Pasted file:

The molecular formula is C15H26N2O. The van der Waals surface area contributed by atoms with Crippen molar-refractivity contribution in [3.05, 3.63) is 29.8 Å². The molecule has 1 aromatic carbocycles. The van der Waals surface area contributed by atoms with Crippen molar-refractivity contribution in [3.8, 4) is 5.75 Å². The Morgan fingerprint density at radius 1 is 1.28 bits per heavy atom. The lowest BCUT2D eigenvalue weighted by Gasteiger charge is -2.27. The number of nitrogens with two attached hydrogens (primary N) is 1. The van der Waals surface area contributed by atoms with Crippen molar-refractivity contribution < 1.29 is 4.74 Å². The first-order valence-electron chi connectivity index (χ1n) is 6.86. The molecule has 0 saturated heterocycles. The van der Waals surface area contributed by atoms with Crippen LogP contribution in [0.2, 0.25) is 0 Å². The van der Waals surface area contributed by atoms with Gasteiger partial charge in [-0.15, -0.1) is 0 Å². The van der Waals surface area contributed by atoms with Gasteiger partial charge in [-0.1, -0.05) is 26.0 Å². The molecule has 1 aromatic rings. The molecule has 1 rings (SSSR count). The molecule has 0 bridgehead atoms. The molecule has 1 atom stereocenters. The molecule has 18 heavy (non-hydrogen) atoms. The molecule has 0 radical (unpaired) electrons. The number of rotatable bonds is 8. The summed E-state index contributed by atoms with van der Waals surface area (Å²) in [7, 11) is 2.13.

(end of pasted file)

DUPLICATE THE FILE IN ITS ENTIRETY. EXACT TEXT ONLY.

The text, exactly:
The molecular formula is C15H26N2O. The van der Waals surface area contributed by atoms with Crippen molar-refractivity contribution in [3.05, 3.63) is 29.8 Å². The molecule has 1 aromatic carbocycles. The van der Waals surface area contributed by atoms with Crippen molar-refractivity contribution in [3.8, 4) is 5.75 Å². The Morgan fingerprint density at radius 1 is 1.28 bits per heavy atom. The lowest BCUT2D eigenvalue weighted by Gasteiger charge is -2.27. The number of nitrogens with two attached hydrogens (primary N) is 1. The van der Waals surface area contributed by atoms with Crippen molar-refractivity contribution < 1.29 is 4.74 Å². The first-order valence-electron chi connectivity index (χ1n) is 6.86. The molecule has 0 saturated heterocycles. The van der Waals surface area contributed by atoms with Crippen LogP contribution in [0.2, 0.25) is 0 Å². The van der Waals surface area contributed by atoms with Gasteiger partial charge in [-0.15, -0.1) is 0 Å². The van der Waals surface area contributed by atoms with Gasteiger partial charge in [-0.1, -0.05) is 26.0 Å². The molecule has 1 aromatic rings. The molecule has 1 rings (SSSR count). The molecule has 0 bridgehead atoms. The molecule has 1 atom stereocenters. The molecule has 18 heavy (non-hydrogen) atoms. The molecule has 0 radical (unpaired) electrons. The number of rotatable bonds is 8. The summed E-state index contributed by atoms with van der Waals surface area (Å²) in [7, 11) is 2.13.